During the assembly of the eccentric shaft to the shelf, a spring washer 70 and a locking nut 72 are added to the threaded surface of flange 68. Washer 70 is placed over the threads of flange 68 that extend outside of wall 24 and abuts wall 24. Nut 72 threads onto the threads on flange 68 and abuts washer 70. Therefore, washer 70 is placed between wall 24 and nut 72. In an exemplary embodiment, the spring washer may be a wave washer, a Belleville washer or other locking washer. In an alternative embodiment, the shelf may be made out of plastic and the plastic shelf may be used as a spring mechanism.
In the conventional shelf and flange, the flexibility of the o-ring changed over time, becoming hard in cold weather and soft in warm weather. In addition, it was subject to wear over time. In addition, the torque placed on the IPD threaded shaft, locking nut, and eccentric shaft was inconsistent because it depended on the torque applied by the person assembling the unit. In the present invention, the locking nut and the washer place a consistent strong frictional force between the locking and the washer during the rotation of the eccentric shaft in relation to the shelf. The spring washer limits the variation of tension and force over time despite the presence of varying environmental conditions. The new method of retention allows a settable force to be applied axially to the eccentric shaft thereby increasing the friction between the eccentric shaft and the shelf. This additional friction helps to prevent the possibility of the night vision goggles' monoculars from inadvertently changing the line-of-sight tilt adjustment during operations, even when a HUD is attached to one or more of the night vision goggles' objectives.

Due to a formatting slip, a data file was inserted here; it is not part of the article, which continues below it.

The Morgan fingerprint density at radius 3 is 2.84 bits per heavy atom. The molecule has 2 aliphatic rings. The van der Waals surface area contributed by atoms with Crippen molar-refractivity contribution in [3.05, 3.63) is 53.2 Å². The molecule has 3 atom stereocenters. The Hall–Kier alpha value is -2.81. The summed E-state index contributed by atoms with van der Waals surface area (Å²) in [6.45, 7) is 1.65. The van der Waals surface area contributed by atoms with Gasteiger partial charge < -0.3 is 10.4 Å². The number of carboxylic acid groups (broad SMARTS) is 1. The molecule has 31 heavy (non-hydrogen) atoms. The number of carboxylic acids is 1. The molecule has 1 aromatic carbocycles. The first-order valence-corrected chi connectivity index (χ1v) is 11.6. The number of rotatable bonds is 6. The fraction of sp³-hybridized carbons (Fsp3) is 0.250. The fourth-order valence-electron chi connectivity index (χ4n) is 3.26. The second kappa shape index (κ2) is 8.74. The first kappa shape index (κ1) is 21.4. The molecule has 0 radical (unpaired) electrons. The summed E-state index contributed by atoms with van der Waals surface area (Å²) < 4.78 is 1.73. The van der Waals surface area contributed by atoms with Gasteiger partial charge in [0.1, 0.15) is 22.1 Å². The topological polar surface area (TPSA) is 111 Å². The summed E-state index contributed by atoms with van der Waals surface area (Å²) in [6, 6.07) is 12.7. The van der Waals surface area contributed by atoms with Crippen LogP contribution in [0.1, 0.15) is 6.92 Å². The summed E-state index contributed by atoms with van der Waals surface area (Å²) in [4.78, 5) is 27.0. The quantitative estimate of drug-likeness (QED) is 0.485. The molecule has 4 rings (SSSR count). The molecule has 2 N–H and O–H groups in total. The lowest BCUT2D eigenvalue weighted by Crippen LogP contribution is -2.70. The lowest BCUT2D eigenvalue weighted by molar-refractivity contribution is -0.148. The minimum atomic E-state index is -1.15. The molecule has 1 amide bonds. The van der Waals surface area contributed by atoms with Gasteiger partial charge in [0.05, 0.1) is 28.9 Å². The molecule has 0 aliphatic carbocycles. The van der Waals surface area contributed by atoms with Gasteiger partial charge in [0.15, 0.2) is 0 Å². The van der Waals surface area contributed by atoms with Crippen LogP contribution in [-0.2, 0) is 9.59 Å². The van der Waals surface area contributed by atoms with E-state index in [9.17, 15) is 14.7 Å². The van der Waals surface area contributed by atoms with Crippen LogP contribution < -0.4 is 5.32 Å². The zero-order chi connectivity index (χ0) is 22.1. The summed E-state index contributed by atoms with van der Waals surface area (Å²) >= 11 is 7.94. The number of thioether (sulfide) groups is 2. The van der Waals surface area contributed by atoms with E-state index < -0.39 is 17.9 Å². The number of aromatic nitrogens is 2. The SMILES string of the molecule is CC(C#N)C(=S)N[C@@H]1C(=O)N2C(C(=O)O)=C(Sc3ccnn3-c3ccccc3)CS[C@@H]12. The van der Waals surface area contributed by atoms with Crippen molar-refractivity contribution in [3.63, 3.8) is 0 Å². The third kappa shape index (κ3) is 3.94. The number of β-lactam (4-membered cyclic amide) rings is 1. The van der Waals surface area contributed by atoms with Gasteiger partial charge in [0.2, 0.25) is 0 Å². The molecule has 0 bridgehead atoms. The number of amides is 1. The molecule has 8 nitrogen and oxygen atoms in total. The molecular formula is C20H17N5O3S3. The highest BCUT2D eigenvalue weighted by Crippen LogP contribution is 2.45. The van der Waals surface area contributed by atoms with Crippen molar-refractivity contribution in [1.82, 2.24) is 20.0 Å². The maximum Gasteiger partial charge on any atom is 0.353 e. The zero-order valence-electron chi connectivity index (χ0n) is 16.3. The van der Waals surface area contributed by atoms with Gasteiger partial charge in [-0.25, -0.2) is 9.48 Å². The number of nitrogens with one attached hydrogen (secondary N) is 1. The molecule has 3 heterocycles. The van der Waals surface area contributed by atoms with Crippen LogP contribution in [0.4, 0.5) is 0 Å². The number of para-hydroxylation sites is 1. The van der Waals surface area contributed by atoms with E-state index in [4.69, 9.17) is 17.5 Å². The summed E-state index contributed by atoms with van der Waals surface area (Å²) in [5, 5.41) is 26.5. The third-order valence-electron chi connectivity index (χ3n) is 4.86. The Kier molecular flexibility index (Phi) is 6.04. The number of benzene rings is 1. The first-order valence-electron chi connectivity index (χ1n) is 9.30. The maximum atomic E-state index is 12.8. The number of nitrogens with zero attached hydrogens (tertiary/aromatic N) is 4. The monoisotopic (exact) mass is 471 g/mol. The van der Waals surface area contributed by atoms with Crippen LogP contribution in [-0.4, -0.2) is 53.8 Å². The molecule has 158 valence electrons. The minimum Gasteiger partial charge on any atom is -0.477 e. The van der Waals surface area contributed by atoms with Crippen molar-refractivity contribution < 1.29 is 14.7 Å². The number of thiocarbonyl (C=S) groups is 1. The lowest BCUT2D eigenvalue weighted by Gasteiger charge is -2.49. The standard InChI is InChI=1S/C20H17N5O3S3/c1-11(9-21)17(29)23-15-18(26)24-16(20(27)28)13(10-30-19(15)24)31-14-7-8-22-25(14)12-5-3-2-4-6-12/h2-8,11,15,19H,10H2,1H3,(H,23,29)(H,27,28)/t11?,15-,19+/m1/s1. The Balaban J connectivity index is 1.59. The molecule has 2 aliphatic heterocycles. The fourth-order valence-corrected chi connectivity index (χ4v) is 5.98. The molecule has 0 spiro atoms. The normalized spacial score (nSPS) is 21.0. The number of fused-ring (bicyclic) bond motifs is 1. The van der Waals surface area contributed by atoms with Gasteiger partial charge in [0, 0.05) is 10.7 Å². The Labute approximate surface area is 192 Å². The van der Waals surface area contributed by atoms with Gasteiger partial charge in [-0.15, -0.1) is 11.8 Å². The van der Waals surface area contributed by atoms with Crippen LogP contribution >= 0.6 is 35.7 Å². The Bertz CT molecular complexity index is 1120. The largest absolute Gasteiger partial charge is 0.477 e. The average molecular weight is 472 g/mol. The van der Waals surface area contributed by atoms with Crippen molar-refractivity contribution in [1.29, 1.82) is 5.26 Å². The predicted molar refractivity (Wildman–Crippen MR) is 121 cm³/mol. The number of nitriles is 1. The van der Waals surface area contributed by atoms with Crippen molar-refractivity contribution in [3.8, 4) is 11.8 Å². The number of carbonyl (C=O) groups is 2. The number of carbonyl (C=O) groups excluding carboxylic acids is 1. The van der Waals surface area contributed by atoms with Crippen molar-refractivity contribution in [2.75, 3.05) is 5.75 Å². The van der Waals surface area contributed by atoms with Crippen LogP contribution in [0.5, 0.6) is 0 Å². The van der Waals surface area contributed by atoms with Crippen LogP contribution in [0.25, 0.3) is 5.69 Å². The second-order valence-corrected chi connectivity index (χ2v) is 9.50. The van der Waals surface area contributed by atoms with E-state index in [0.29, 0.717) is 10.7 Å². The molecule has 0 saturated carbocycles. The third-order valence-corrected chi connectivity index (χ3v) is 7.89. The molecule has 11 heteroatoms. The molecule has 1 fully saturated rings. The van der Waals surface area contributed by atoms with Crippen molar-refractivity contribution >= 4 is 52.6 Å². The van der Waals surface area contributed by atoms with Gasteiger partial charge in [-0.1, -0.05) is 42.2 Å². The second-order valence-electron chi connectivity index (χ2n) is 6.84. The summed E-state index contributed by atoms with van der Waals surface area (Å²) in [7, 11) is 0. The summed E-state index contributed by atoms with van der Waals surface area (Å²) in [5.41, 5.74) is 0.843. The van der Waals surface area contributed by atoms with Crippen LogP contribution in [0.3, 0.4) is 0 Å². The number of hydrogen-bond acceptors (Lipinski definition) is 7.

Washer 70 prevents wall 24 from wearing out over time from the rotation of nut 72, as it is rotated by lever 28 and the eccentric shelf. If wall 24 were allowed to wear, the tension applied to the eccentric shaft and to wall 24 of the shelf would be changed dramatically over time. Instead, the washer absorbs all of the rotational friction that is applied by nut 72 and little or no rotational friction is applied to wall 24.
In an exemplary embodiment, the eccentric shaft may be assembled to the shelf without an o-ring on flange 62. In an alternative embodiment, the eccentric shaft may be assembled to the shelf with an o-ring on flange 62.
In the conventional design, the force needed to rotate lever 28 on the eccentric shaft once the eccentric shaft is assembled to the shelf is approximately 0.7 pounds. In the design disclosed herein, the forced needed to rotate lever 28 is in a range of 2.4 to 3.5 pounds. Accordingly, the present invention has increased the force needed to rotate the eccentric shaft approximately three to five times. This increase in needed force is an important factor in preventing the inadvertent changing of the line-of-sight adjustment once it is set.